And despite what we’ve always thought, we can’t blame chickens.
Whilst I’m the first person to throw around dramatic statements (I’m quitting coffee! I love Donald Trump! Red gingham is the new black!) this time I have the proof to back myself up.
Australia, your boobs have ACTUALLY grown.
Yep, it’s no longer a case of boom or bust – our busts are booming. In just two decades, we have leapt up (out?) by two full cups: according to a report from Berlei, the average bra size in 2015 is a 14D, a sizeable increase on the 12B average of the late 1980s.
Twenty years ago, the size ‘DD’ didn’t even exist, let alone the ‘K’ and ‘L’ cups recently added to the brassiere market. And although we’re sure that there were plenty of big-boobed women bouncing around 20 years ago, one thing is still certain: there are more of them today than ever before.
So, why are our chests expanding?
When I read the report on our ballooning breasts, something tweaked in my brain and I started shrieking ‘Chicken Breasts! Chicken Breasts!’ Alas, the urban legend of hormones in chook tits is very much untrue.
What is true, however, is that high levels of oestrogen found in various modern-day products could be causing the leap in the average breast size. Foreign oestrogen (‘Xenoestrogens’) have been found in certain pesticides, cosmetics, and plastics – particularly BPA plastic, which is widely used in an endless list of products, including drink cans, plastic bottles, and till receipts.
Women on the pill or hormone replacement therapy (HRT) will see a spike in their oestrogen levels, and therefore grow a cup size or two. Undoubtedly, there are far more women on the pill in 2015 than there were in 1985 when the average cup size was a teeny 12B, which could account for some of the breast growth. Breatht Growthhh.
In addition, women are hitting puberty earlier than ever before – most at around 12 or 13 (Um, hello, I had to wait until I was 16 before I got my period. And I STILL don’t grow underarm hair!), which means more periods. And more periods during the growth, er, period of your teens, means exposure to higher levels of oestrogen, which means bigger boobies. ~fin~
And for all of you tapping your fingers waiting for me to get to the point, yes – the Aussie obesity epidemic is a major factor affecting our breast size. Quite frankly, women are fatter than they have ever been, and along with our expanding waistlines has come a dramatically expanded bustline, too. Cup sizes now need to accommodate the growing number of women in Australia who sit at 100kgs or above, with the average female weight increasing by almost 5kgs in the last twenty years.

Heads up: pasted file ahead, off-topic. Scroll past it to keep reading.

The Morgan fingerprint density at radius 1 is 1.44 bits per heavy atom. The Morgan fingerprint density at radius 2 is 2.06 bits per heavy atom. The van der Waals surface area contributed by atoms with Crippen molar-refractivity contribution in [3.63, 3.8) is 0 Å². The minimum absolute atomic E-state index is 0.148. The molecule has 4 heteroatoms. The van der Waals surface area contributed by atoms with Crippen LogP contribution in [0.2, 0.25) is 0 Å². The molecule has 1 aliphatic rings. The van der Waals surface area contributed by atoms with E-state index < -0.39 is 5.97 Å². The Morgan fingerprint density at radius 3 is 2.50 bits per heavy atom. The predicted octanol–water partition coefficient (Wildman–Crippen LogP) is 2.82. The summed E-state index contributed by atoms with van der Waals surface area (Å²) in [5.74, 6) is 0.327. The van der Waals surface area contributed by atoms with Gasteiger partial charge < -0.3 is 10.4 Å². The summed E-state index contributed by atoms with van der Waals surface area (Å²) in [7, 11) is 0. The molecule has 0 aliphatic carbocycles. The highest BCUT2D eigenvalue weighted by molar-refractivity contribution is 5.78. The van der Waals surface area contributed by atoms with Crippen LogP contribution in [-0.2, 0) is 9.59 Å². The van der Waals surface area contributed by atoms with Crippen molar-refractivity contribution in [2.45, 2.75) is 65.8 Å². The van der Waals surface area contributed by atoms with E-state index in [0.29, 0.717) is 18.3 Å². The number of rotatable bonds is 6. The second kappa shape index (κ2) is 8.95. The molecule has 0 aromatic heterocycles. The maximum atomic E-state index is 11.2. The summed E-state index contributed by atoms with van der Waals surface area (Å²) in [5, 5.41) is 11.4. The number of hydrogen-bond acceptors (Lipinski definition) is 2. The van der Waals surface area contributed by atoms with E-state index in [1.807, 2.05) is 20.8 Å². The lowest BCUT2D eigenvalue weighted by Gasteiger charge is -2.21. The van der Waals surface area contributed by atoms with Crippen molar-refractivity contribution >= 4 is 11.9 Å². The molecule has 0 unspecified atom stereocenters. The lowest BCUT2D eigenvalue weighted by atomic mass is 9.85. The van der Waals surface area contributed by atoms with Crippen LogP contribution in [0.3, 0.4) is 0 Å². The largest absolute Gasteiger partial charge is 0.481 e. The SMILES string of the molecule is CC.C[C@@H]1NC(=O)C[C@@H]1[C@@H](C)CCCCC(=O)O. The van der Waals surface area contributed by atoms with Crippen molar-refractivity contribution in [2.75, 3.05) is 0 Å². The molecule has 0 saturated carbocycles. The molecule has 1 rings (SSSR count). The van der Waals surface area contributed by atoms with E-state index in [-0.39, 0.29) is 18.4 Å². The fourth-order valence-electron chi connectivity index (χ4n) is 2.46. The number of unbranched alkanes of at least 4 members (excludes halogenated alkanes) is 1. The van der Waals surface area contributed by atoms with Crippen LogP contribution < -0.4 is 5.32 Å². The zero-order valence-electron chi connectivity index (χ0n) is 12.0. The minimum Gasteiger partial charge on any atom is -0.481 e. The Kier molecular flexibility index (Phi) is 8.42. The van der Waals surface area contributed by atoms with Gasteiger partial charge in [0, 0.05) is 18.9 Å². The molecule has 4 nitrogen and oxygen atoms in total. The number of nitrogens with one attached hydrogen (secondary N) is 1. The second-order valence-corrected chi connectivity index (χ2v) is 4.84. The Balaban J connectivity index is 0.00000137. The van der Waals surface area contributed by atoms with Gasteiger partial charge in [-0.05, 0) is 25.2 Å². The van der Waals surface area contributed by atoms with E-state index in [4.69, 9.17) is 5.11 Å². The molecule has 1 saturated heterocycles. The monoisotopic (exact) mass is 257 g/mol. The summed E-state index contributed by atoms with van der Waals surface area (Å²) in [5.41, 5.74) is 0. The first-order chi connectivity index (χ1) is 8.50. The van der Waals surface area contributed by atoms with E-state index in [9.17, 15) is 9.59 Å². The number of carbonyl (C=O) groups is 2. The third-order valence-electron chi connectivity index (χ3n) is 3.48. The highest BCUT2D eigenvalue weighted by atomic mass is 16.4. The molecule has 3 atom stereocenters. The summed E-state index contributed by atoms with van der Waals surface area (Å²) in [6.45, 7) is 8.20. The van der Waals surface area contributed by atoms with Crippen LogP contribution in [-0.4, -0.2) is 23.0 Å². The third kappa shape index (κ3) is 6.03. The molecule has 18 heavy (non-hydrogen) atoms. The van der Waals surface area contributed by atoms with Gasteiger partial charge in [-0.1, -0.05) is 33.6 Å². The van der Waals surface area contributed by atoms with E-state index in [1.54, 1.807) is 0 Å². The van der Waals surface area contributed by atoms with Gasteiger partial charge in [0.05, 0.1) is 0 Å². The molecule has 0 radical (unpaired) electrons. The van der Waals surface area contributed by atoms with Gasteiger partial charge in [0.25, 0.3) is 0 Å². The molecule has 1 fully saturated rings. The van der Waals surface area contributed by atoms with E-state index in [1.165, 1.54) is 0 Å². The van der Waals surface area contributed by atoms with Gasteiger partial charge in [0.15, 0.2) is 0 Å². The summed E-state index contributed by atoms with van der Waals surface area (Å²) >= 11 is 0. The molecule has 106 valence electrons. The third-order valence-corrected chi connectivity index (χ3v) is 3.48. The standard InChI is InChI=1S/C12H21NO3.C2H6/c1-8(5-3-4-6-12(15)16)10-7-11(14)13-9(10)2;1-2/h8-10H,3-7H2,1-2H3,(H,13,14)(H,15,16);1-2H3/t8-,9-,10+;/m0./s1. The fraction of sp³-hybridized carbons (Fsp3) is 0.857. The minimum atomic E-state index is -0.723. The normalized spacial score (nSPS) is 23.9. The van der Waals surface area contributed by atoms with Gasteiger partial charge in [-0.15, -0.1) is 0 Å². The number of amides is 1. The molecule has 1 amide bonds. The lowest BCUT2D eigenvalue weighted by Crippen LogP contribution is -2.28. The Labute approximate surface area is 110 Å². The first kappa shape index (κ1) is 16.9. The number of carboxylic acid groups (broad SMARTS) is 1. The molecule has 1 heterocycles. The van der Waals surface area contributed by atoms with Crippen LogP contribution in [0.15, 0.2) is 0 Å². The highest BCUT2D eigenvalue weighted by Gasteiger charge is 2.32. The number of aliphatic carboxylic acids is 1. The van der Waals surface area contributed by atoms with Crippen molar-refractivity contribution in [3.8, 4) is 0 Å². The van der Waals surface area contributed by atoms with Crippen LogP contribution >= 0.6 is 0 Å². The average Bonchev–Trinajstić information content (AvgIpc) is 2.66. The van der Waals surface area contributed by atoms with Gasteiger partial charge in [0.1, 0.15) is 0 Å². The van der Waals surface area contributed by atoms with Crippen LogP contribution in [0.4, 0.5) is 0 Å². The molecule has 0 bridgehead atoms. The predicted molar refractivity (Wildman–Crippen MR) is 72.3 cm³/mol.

Oh, did I mentioned drinking the milk of a pregnant cow can increase your oestrogen levels? Did that make you feel sick? Me too. *puts down coffee slowly*
But for all my sisters out there whose tits resemble fried eggs on meat hooks (read: teeny tiny), don’t get too jealous just yet. As any larger-busted woman will testify, large breasts are often a curse – not a blessing. Back pain, neck pain, digging bra straps, ill-fitting clothing and the acute inability to move faster than a light jog without the feeling of tearing your mammary glands clear from the muscle are just a few of the side effects of big boobies.
A 28 year old model and mum from the UK, Claire Smedley, has a natural set of L-cup breasts; and isn’t shy about pointing out their shortcomings.
‘Although I’ve learned to love them in recent years, I resented them for a long time,’ she says. ‘As a teenager I didn’t have the confidence to carry them off, and I was constantly dealing with unwanted attention from men.
‘Even now, because my breasts are so large, strangers will grab and touch me when I’m out, sometimes in front of my children.
‘They think I’ve put them on display — that I’m asking for it — when, of course, there’s little I can do to hide them.”
So there you go. If you’ve felt a little bustier of late, maybe it’s not just because you’re premenstrual or just went a little overboard on the nutella cronuts this winter. As a nation, our boobs are bigger than ever. Anyhow, I would end with something like, ‘the grass is always greener’, but it makes me think of those pregnant cows making breast-expanding-milk and I feel sick again.
So instead, I’ll finish with the vision of me at my desk, pumping my arms up and down, eyes squeezed shut, chanting…
I must. I must. I must improve my bust.
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